So, you’ve stopped. Or you’ve cut down. And whatever your reasons for doing so, it’s now been a few months, a few weeks, a few days. With time your initial dry January resolve has ebbed and flowed, the glow of making a change might have worn off and now it’s become very everyday. You might begin to feel that the reasons for having done so are starting to pale and retreat, your mind wandering to all those “good times”. And honestly, this is all starting to seem a bit boring.
But let me stop you there.
Fast Forward to the day after, those days after. That Monday morning where you are sluggish and drained from a heavy weekend, or all that wine with work mates mid-week, or to pushing away those nagging feelings that getting that extra bottle on the way home to drink alone just wasn’t okay. Is that really bringing up all that romanticised nostalgia? When tired, bloated and pallid skin those first thoughts are, “wish I hadn’t had that last one”.
So, today we wanted to touch on momentum. Or, just plain old run of the mill everyday life. Without booze, or with less booze than before. And lots of people do it. Talking to people around you often reveals how many people actually don’t really drink, either at all, or not that much. Further afield, culturally around the world alcohol is not such a crutch for society. Entire communities build themselves away from alcohol. Think tea. Think about never waking up regretful, ashamed, with black holes punched out of your night.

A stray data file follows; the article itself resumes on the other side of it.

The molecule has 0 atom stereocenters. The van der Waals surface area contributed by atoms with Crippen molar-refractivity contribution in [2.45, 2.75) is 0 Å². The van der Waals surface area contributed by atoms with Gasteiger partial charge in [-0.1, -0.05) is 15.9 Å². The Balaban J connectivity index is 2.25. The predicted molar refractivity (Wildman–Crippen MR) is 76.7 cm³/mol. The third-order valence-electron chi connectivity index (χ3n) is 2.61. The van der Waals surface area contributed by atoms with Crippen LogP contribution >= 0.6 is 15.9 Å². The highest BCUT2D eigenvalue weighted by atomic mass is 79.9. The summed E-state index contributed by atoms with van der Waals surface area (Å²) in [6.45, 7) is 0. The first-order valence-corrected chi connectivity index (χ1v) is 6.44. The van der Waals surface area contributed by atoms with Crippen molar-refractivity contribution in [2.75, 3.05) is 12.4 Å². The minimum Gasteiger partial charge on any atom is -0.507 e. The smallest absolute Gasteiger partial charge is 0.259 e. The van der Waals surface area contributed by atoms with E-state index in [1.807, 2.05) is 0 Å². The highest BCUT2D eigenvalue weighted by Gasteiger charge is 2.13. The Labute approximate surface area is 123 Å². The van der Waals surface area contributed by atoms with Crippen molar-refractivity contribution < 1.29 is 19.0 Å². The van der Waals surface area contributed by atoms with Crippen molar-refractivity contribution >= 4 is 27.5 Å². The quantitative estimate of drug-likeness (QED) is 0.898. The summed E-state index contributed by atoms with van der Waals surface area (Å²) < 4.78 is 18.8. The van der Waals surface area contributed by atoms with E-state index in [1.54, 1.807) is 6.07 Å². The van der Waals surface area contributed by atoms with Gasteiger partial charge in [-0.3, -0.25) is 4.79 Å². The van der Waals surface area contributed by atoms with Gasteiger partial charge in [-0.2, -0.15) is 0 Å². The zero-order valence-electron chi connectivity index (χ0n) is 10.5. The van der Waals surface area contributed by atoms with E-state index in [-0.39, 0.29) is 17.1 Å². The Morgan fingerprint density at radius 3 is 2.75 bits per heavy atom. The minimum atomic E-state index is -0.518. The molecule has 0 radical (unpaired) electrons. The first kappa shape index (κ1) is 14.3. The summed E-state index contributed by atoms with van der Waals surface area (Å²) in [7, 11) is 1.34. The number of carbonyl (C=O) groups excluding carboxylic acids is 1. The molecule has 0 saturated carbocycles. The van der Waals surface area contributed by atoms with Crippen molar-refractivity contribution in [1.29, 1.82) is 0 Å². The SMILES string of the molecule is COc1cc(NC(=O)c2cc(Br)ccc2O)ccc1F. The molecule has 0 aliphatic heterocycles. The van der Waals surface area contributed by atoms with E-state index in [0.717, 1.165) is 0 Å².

Club Soda member Squiggle wrote of their Month Off Booze in October: “One thing I have found really useful is that one month isn’t that long when compared with the however many months we have on this planet (if we’re lucky). I’m struggling today as it’s Friday, end of the week, and time for a well-earned drink! But then again I deserve also to do myself justice and for once stick to my plan. And in the grand scheme of things it’s not for that long. We’re already half way through too. Hang on in there. I’m banking on feeling very smug at the end of the month and dead pleased with myself. I reckon you will too“.
Feelings of shame
It’s not easy, for sure. But these are the changes that somewhere along the line you thought, maybe this awkward dance needs to slow down or just stop. Enough. If you’re beating yourself up about not being like everyone else, well, why do you want to be like everyone else? Somewhere along that same line you thought, I’m worth more than feeling this sh*t. That you’ve got more stories in you than, “last night I was so smashed”, shrugging off those nagging feelings of shame. And you are. When you’re starting to feel those moments of boredom, that frustration, that annoyance. Stop and think about the version of yourself that you like. Because they’re probably reading this very email right now. It’s about momentum, but it’s also about just being.